In My Kitchen

27

Sunday, 31 August 2014

In my kitchen this week were greengages.


And a dish of eggs poached in the remains of a pork, chorizo and chickpea stew. I think this is one of the best ways to use up the saucy leftovers from a stew. Grated cheese is a good addition thrown over the eggs and allowed to melt.


There was also baked breaded chicken. Easily made by bashing chicken breasts until thin between pieces of cling-film before flouring, egging and breadcrumbing. I use a rolling pin for the bashing. You can leave the chicken whole as big schnitzel-like pieces or cut them smaller as I did here. My breadcrumb mixture has some parmesan and herbs added to it and the bread I used was leftover crusts which I had in the freezer. I poured a thin layer of oil on a baking tray before arranging the breaded chicken on it. Then I turned the pieces over so that each side was nicely oiled. I baked them in a hot oven for about 25 minutes. You can of course fry them instead which is what I would have done if I had only been cooking for two.



There was a leek, sage and cheddar tart.


And a carrot and coconut cake which was very good. It's a variation on the Spiced Carrot Traybake from Mary Berry's Ultimate Cake book. I left out the walnuts and added 6oz coconut.


A fish pie made an appearance on Thursday made with smoked haddock and cod. Tasty but bit heavy on the mash.


Saturday lunch was these baguettes smothered with caramelised onions, mushroom and cheese.



And last night I tried a new pudding recipe from The Pudding Club Book sultana and butterscotch pudding. It's one of those puddings where you pour lots of liquid over the top before baking and it makes its own delicious sauce underneath. It was lovely but we did feel very full afterwards.

~


August you were lovely but September you are full of promise. Katie and Tom renew their studies (I use that word loosely) and by the end of the month George will finally be off to university and I will have to get used to cooking for four instead of five.


Damsons Again

28

Wednesday, 27 August 2014




What can I say? I love damson chutney and I love damson gin. I love the annual ritual of making both. Sometimes I make damson jam and damson jelly as well, sometimes I stew them and purée them for the freezer, but chutney and gin are non-negotiable. Come back this time next year and I'm pretty sure I'll be posting the same picture of my chutney and the same picture of my big jar of damsons, sugar and gin.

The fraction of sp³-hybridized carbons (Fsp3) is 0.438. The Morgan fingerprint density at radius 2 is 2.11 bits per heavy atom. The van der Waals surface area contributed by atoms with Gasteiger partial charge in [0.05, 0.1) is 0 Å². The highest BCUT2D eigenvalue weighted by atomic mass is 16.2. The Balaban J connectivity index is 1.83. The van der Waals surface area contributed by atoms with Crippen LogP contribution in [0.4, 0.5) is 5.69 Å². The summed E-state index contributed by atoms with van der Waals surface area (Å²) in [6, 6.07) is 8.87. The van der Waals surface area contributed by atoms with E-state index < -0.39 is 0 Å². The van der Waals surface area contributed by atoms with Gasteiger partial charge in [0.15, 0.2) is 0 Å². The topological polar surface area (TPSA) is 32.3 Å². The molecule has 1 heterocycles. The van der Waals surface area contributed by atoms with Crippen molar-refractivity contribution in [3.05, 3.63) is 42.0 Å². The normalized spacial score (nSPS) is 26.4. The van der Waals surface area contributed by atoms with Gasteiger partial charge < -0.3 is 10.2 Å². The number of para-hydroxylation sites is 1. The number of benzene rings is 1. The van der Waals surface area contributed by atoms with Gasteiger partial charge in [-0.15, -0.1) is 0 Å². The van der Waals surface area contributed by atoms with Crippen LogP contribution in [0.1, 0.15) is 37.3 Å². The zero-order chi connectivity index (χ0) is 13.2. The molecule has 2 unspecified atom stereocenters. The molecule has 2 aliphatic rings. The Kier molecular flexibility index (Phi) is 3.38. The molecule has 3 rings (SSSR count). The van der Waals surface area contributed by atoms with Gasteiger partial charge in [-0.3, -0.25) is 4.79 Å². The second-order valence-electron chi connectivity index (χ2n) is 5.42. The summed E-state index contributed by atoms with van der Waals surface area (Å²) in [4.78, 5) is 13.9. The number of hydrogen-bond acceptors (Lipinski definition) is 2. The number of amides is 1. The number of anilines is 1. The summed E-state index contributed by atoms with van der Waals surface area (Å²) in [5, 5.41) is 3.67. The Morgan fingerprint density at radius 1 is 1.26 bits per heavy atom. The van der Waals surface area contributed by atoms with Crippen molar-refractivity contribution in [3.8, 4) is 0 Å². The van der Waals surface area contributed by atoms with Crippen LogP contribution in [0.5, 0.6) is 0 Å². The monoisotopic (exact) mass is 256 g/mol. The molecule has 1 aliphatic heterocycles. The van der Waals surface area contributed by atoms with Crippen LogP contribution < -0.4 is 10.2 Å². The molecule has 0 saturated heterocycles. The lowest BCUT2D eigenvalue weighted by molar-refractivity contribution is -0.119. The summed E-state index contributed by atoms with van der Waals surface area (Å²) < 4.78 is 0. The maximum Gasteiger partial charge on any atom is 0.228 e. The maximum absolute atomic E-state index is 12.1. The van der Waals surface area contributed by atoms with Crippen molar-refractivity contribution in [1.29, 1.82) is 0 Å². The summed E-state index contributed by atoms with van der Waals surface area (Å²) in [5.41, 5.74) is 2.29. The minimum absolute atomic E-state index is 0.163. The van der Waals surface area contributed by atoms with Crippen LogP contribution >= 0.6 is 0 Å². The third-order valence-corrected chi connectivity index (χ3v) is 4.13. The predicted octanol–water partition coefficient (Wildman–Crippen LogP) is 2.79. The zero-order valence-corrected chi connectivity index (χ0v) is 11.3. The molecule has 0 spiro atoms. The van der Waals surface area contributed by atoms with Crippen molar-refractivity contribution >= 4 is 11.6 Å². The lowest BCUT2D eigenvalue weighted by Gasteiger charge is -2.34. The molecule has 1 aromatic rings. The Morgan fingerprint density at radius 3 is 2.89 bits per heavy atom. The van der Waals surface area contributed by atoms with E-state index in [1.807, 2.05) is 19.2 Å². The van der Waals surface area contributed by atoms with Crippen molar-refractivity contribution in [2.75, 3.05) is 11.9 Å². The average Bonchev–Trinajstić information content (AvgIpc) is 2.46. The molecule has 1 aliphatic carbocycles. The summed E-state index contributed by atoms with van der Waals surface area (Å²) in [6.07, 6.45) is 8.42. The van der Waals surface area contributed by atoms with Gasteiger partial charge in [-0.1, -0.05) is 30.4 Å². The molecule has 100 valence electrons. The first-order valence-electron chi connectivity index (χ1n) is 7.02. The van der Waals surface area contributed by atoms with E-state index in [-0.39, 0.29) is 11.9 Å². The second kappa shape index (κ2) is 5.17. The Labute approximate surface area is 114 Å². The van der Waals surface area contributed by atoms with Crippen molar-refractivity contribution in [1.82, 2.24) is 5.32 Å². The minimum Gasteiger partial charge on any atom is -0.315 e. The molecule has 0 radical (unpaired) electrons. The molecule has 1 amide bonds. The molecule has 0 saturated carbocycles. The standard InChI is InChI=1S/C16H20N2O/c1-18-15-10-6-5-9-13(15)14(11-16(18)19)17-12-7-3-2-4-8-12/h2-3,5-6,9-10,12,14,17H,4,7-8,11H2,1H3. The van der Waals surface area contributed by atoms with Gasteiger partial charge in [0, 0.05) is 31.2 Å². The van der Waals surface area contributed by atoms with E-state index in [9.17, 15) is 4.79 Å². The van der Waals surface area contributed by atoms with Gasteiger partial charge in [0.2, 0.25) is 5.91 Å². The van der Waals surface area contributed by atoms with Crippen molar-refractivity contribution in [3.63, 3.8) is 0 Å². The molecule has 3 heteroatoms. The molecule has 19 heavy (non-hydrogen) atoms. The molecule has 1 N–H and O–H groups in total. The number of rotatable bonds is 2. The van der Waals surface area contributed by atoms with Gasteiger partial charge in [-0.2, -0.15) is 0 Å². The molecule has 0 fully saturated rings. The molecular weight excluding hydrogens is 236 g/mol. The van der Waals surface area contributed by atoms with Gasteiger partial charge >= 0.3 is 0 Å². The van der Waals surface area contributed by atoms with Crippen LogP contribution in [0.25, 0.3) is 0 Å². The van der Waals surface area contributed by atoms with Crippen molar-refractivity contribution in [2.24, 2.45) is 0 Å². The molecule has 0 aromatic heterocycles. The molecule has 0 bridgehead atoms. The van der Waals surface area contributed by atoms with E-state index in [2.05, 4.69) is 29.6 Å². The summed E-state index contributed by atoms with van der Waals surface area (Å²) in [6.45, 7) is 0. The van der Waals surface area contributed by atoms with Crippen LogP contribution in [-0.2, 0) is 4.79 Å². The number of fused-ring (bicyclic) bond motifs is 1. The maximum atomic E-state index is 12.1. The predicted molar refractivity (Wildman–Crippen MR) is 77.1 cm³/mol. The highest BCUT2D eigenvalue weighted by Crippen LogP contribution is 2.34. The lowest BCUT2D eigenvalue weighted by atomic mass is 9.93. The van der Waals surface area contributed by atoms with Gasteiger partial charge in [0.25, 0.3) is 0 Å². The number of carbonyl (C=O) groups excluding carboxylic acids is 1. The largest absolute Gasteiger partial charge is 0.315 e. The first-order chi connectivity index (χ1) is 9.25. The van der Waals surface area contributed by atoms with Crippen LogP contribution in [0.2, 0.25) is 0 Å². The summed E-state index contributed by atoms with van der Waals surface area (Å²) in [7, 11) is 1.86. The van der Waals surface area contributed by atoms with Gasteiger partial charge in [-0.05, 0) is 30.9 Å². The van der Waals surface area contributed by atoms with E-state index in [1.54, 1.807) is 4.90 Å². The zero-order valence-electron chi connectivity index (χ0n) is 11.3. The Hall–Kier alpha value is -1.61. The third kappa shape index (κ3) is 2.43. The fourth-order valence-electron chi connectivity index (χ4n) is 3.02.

For even more of the same click on the 'damsons' label at the bottom of this post.



Cornwall 2014

51

Saturday, 23 August 2014




Cornwall 2014 was the same but different from the previous four years. The same cottage in the same fishing village, the same faces, the same boats, the same smells, the same views and the same photographs. Different because we were one less this year. Tom decided at the last minute not to come with us. Not unexpected nor upsetting but an indication that a new phase in our family life has begun. George had his own adventures to pursue as well and joined us a day after we arrived having been on a coast to coast cycling trip Up North with a couple of friends.

We arrived home yesterday to find Tom alive and well having mastered the art of the omelette but not the art of laundry*. I am now working my way through all our holiday laundry, Tom's laundry and George's cycle trip laundry. I have run out of pegs and washing line.


Cornish cream tea

A salty sea dog


Agapanthus -ubiquitous in Cornwall


She loves the sea


Catching up with friends






Chilling



Summer was good, but now bring on autumn, I am ready and waiting.

*Unfair, he did do some.


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Just Now I Am......

39

Tuesday, 12 August 2014





Making lists. Holiday lists -things to read, things to do, things to wear, things to eat, things to drink and things for George to remember to do before he leaves the house on Saturday to join us in Cornwall (visions of taps left running, windows left open, laptops left switched on and bursting into flames......).

Reading The Cure of Souls -number 4 in the Merrily Watkins series by Phil Rickman. May need to take the remaining 8 on holiday.

Needing a haircut. Desperately. Another attempt to grow my hair fails and I am hairdresser-bound tomorrow...sigh.

Watching the rain fall.